Because p53 is disruptive, it exists in a "yin and yang"-like balance with its opposite, MDM2, says Wenyi Wei, PhD, Assistant Professor of Pathology at BIDMC and Harvard Medical School. "When DNA is damaged, MDM2 backs off and allows p53 to pause the cell and make repairs," explains Wei. "And when MDM2 reappears, p53 vanishes and the cell cycle rolls along normally." However, MDM2 is also known as an oncogene because an overabundance of MDM2 shuts down p53 completely, thereby compromising its cancer-preventing abilities.

In this new study, Wei and his coauthors found that rather than simply fading away, MDM2 is actively degraded by a pair of enzymes working together. One enzyme, called Casein Kinase I (CKI), is activated when the cell detects DNA-damage, though the specifics of this activation aren't well understood. Its job is to phosphorylate MDM2, which triggers MDM2 destruction by the other enzyme, beta-TRCP1. beta-TRCP1 does this work by tagging MDM2 with a small protein called Ubiquitin, which is a little like slapping a "TRASH" tag on an unwanted piece of furniture. 26S proteasome then works as a garbage collector to clear away MDM2 and unleash the DNA-repair work of p53.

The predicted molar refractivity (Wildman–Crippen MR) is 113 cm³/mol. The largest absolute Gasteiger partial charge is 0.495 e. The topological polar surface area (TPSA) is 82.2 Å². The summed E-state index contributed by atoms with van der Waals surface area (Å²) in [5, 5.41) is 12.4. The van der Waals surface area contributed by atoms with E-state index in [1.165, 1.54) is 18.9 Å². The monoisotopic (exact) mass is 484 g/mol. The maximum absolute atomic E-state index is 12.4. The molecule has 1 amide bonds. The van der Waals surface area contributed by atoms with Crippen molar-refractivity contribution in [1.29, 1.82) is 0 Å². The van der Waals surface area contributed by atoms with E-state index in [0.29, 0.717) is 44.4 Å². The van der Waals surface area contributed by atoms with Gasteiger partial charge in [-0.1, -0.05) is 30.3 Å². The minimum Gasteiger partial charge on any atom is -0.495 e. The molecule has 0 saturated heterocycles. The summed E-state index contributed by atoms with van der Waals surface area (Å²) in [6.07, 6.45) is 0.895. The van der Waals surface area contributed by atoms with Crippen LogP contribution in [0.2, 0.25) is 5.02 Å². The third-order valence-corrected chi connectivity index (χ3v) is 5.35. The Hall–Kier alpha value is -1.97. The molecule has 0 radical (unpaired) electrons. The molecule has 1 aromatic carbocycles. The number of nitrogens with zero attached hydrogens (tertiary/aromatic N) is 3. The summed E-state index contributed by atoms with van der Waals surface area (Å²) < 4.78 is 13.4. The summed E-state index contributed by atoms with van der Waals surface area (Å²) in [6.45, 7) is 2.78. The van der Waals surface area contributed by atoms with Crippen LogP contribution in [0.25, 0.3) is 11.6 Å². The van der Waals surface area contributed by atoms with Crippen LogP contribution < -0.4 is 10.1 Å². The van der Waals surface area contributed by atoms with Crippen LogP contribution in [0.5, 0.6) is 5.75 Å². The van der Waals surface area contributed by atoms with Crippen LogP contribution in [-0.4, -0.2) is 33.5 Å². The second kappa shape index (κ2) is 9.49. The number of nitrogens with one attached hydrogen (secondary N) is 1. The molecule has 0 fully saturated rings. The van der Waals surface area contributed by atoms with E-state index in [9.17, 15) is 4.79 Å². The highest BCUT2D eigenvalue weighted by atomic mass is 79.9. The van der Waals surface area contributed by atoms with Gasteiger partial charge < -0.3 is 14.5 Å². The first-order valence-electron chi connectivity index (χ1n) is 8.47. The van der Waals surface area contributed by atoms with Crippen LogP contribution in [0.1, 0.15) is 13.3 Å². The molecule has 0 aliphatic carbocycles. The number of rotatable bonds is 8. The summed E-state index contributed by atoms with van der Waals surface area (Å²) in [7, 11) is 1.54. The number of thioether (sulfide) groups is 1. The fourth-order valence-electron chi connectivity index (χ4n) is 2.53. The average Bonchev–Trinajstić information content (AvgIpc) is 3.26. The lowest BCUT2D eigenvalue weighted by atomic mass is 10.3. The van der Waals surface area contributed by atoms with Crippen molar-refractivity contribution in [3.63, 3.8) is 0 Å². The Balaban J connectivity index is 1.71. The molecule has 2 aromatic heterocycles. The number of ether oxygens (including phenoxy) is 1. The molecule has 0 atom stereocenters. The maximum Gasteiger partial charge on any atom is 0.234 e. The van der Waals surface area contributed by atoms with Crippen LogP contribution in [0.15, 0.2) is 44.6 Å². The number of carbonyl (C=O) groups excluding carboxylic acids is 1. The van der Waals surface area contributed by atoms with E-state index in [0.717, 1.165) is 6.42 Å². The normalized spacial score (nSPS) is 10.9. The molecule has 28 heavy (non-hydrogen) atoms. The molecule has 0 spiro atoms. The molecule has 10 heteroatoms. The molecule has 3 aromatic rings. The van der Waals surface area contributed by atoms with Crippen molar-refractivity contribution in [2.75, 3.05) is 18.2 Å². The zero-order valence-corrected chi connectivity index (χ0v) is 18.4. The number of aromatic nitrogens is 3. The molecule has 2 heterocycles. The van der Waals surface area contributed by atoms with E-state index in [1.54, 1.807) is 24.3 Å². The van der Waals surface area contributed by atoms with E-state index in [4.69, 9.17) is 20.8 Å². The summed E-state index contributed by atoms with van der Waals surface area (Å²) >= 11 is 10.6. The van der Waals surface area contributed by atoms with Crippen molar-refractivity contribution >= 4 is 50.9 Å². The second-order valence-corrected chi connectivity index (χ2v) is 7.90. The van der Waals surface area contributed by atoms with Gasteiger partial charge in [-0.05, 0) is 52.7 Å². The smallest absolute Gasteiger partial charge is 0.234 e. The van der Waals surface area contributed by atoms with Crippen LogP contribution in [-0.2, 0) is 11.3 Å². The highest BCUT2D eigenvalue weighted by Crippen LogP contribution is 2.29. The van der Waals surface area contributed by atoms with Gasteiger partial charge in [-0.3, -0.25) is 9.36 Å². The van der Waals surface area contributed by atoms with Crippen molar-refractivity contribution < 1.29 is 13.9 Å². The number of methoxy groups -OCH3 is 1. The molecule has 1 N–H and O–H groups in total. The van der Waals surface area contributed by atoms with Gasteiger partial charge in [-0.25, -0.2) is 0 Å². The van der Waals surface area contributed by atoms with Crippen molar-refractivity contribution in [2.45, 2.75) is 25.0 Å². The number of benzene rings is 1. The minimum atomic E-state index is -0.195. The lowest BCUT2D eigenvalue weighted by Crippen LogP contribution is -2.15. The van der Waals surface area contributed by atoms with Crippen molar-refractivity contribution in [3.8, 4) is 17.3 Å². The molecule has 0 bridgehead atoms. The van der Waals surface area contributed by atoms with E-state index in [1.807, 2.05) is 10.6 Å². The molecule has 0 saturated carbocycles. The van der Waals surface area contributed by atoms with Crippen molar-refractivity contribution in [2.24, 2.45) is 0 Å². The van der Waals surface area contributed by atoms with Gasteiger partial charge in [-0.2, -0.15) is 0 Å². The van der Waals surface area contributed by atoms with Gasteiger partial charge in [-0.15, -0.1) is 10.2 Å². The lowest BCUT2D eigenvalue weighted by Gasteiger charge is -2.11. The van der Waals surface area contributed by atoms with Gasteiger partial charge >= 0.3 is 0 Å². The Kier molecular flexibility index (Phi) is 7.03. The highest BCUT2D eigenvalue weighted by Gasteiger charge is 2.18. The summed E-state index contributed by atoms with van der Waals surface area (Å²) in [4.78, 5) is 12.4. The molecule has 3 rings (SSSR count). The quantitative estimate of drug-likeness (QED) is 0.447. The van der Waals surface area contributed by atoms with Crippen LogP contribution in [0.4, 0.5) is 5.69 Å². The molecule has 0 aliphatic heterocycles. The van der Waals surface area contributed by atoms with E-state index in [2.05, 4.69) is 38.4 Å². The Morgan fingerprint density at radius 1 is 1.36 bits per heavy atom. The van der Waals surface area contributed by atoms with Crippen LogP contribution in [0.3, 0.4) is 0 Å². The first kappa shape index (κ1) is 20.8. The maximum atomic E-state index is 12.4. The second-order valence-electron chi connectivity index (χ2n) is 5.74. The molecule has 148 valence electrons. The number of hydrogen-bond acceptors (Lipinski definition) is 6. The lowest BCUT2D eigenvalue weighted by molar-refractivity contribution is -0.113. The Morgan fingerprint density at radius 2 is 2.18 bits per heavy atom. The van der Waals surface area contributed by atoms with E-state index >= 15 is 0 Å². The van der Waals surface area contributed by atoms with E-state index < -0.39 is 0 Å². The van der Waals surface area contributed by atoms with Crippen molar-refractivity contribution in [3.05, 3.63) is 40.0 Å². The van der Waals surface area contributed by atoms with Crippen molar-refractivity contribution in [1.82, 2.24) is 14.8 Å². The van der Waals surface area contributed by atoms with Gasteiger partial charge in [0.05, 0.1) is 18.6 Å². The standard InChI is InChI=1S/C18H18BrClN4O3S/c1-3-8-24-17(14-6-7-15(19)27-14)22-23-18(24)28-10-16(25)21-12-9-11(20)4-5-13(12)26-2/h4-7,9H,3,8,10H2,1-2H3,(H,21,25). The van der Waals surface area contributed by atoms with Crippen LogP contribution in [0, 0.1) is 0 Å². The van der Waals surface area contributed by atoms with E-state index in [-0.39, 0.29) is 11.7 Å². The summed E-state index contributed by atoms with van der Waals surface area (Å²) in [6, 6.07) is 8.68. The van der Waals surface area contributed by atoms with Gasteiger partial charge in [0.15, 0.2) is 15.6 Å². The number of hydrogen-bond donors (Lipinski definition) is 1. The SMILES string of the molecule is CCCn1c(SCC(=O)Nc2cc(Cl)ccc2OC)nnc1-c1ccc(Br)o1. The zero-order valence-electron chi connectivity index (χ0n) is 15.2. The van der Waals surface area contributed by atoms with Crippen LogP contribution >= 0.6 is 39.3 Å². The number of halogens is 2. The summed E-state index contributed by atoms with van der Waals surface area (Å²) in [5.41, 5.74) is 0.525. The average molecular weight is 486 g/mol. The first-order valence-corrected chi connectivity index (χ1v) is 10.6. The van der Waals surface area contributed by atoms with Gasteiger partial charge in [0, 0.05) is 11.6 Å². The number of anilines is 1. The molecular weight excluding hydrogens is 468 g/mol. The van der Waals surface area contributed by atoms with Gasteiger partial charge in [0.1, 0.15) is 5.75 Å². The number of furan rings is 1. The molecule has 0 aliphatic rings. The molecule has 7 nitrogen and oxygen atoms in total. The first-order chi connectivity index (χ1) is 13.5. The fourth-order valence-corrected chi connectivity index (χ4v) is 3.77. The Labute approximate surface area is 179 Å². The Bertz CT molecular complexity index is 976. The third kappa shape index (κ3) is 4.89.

Curiously, Wei found that applying a single phosphorylation tag to MDM2 by CKI wasn't enough to guarantee that beta-TRCP1 would destroy the protein. "It's more like a dimmer switch than an on-off switch," says Wei. The team found between 17 and 23 phosphorylation sites—places on the protein that a "TRASH" tag will stick to. "It seems the cell wants to be able to adjust to the environment," says Wei. "Rather than yes or no, you have a gradual yeeeessss and then a full yes, this protein is marked for destruction."